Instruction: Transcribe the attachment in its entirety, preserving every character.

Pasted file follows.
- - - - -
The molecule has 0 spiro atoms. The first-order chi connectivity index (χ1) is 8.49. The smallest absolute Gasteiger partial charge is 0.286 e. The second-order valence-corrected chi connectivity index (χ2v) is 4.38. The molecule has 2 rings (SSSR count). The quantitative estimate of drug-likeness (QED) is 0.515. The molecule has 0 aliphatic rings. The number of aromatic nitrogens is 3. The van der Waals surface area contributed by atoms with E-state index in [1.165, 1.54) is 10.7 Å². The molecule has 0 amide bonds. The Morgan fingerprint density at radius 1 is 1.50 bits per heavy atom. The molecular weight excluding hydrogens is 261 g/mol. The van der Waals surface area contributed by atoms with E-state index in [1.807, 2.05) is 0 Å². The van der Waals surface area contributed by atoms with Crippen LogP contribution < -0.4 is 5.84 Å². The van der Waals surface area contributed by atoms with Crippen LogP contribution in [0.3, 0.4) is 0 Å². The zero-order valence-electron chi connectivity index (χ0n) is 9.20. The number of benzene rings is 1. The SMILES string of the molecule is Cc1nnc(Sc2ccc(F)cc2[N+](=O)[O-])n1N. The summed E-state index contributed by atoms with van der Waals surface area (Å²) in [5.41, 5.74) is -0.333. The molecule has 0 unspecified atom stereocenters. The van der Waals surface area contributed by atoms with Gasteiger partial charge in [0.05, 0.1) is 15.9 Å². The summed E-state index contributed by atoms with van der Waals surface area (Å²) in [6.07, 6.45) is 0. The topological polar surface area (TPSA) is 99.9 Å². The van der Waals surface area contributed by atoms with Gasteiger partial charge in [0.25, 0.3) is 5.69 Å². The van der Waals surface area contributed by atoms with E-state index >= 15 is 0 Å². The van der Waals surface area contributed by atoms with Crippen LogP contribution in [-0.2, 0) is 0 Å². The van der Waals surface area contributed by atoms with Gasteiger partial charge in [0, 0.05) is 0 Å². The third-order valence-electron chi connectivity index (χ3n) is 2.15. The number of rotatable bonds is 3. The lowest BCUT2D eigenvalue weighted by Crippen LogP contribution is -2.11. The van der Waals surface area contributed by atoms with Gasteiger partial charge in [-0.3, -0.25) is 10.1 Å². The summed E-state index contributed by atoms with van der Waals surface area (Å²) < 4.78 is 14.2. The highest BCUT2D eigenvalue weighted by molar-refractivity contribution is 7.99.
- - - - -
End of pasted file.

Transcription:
The molecule has 0 spiro atoms. The first-order chi connectivity index (χ1) is 8.49. The smallest absolute Gasteiger partial charge is 0.286 e. The second-order valence-corrected chi connectivity index (χ2v) is 4.38. The molecule has 2 rings (SSSR count). The quantitative estimate of drug-likeness (QED) is 0.515. The molecule has 0 aliphatic rings. The number of aromatic nitrogens is 3. The van der Waals surface area contributed by atoms with E-state index in [1.165, 1.54) is 10.7 Å². The molecule has 0 amide bonds. The Morgan fingerprint density at radius 1 is 1.50 bits per heavy atom. The molecular weight excluding hydrogens is 261 g/mol. The van der Waals surface area contributed by atoms with E-state index in [1.807, 2.05) is 0 Å². The van der Waals surface area contributed by atoms with Crippen LogP contribution < -0.4 is 5.84 Å². The van der Waals surface area contributed by atoms with Crippen LogP contribution in [0.3, 0.4) is 0 Å². The zero-order valence-electron chi connectivity index (χ0n) is 9.20. The number of benzene rings is 1. The SMILES string of the molecule is Cc1nnc(Sc2ccc(F)cc2[N+](=O)[O-])n1N. The summed E-state index contributed by atoms with van der Waals surface area (Å²) in [5.41, 5.74) is -0.333. The molecule has 0 unspecified atom stereocenters. The van der Waals surface area contributed by atoms with Gasteiger partial charge in [0.05, 0.1) is 15.9 Å². The summed E-state index contributed by atoms with van der Waals surface area (Å²) in [6.07, 6.45) is 0. The topological polar surface area (TPSA) is 99.9 Å². The van der Waals surface area contributed by atoms with Gasteiger partial charge in [0.25, 0.3) is 5.69 Å². The van der Waals surface area contributed by atoms with E-state index >= 15 is 0 Å². The van der Waals surface area contributed by atoms with Crippen LogP contribution in [-0.2, 0) is 0 Å². The van der Waals surface area contributed by atoms with Gasteiger partial charge in [0, 0.05) is 0 Å². The third-order valence-electron chi connectivity index (χ3n) is 2.15. The number of rotatable bonds is 3. The lowest BCUT2D eigenvalue weighted by Crippen LogP contribution is -2.11. The van der Waals surface area contributed by atoms with Gasteiger partial charge in [-0.3, -0.25) is 10.1 Å². The summed E-state index contributed by atoms with van der Waals surface area (Å²) < 4.78 is 14.2. The highest BCUT2D eigenvalue weighted by molar-refractivity contribution is 7.99.